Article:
Politics

Matt Gaetz Brags He Pulled Off Capitol Stunt by Himself, Like a Big Boy

Florida Congressman Matt Gaetz
Florida Congressman Matt Gaetz Photo via Florida House of Representatives
When was the last time you stormed your parents' bedroom in a fit of childish rage for not getting that thing you wanted? When you were a petulant little shit of a 6-year-old, maybe? So before diving into Rep. Matt Gaetz's recent shenanigans, it's worth noting he is 37 years old and, seemingly, a fully grown adult man.

Yesterday the congressman for Florida led a mob of fellow Republicans through a highly secure facility of the U.S. Capitol where Laura Cooper, the Pentagon's top official on Ukraine, was testifying in the impeachment inquiry. The probe revolves around accusations that President Donald Trump enlisted Ukraine to investigate Joe Biden — his political rival — and Biden's son Hunter in exchange for hundreds of millions of dollars in aid to the foreign country. Gaetz whined that, despite long-standing protocols, all members of Congress should be allowed to sit in on Cooper's deposition.

The debacle kicked off with a morning news conference where Gaetz protested what he and other Republican lawmakers believe to be a lack of transparency surrounding the closed-door depositions. Gaetz declared he and his colleagues were "going in there."
CNN reported that Gaetz and his gang of two dozen members of Congress barged into the secure room through three doors. Yelling ensued, and Gaetz's merry band of Republican lawmakers refused to leave. Cooper's deposition was delayed by five hours, but she ultimately gave her testimony.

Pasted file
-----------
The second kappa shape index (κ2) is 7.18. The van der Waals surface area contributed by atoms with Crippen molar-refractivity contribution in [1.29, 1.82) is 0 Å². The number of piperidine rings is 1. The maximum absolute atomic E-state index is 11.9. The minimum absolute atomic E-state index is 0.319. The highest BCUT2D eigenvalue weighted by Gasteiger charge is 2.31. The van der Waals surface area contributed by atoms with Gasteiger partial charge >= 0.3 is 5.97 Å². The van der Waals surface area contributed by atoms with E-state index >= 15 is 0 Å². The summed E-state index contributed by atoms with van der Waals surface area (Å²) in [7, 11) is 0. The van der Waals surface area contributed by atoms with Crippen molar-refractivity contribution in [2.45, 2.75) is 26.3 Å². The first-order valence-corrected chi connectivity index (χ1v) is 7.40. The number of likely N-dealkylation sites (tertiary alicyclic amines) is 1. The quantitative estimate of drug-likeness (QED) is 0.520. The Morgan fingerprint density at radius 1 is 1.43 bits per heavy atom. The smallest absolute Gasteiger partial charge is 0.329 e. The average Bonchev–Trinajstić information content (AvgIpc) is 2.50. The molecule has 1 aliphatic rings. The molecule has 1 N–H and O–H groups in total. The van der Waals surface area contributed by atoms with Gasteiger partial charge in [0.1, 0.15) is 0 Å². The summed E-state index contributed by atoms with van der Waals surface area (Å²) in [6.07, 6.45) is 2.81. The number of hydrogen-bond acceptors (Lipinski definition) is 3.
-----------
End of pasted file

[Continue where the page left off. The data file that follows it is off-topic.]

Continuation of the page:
The room Republicans breached, known as the Sensitive Compartmented Information Facility (SCIF), is designed to protect against electronic surveillance and leaks of national security and military information. Smartphones aren't allowed inside SCIFs because their microphones and cameras can be hacked. But several news outlets have reported some members of the Gaetz-led group took their cell phones into the facility.

Only members of the House Intelligence, Foreign Affairs, and Oversight committees — those conducting the impeachment inquiry — were allowed in the secure area. Gaetz and others complained that all members of Congress should be included in the inquiry regardless of the committees on which they serve. Stupidly enough, more than a dozen of the legislators who went along with Gaetz's PR stunt serve on the impeachment-overseeing committees and were allowed to attend the hearing, the Washington Post reported.


Yesterday wasn't the first time Gaetz tried to crash an impeachment deposition. Last week, he was booted from a hearing with Fiona Hill, the president's former adviser on Russia.

His most recent caper came two days after Trump said during a Cabinet meeting that Republicans needed to "get tougher and fight" for him, his presidency, and the GOP. So far, Trump hasn't tweeted about yesterday's events, although he retweeted a couple of video clips from the news conference.

Bloomberg reported that Trump knew of the scheme beforehand and approved of it. Gaetz, meanwhile, bragged he pulled off the stunt all by himself, like a big boy. Either way, he's one of the president's most enthusiastic defenders, and he continues to show there isn't much he won't do for Trump.
Beyond committing the crime of smugness, Gaetz orchestrated a serious breach of national security, according to some experts. Mieke Eoyang, a former staff director on the House Intelligence Committee, tweeted, "I cannot emphasize enough how serious this is."

"In 'storming the SCIF' without observing the security protocols, Rep. Gaetz et al, endangered our national security & demonstrated they care more about a political stunt than protecting intelligence information," she wrote.
As of this morning, #ArrestMattGaetz is still trending on Twitter. 
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Alexi C. Cardona is a former staff writer at Miami New Times.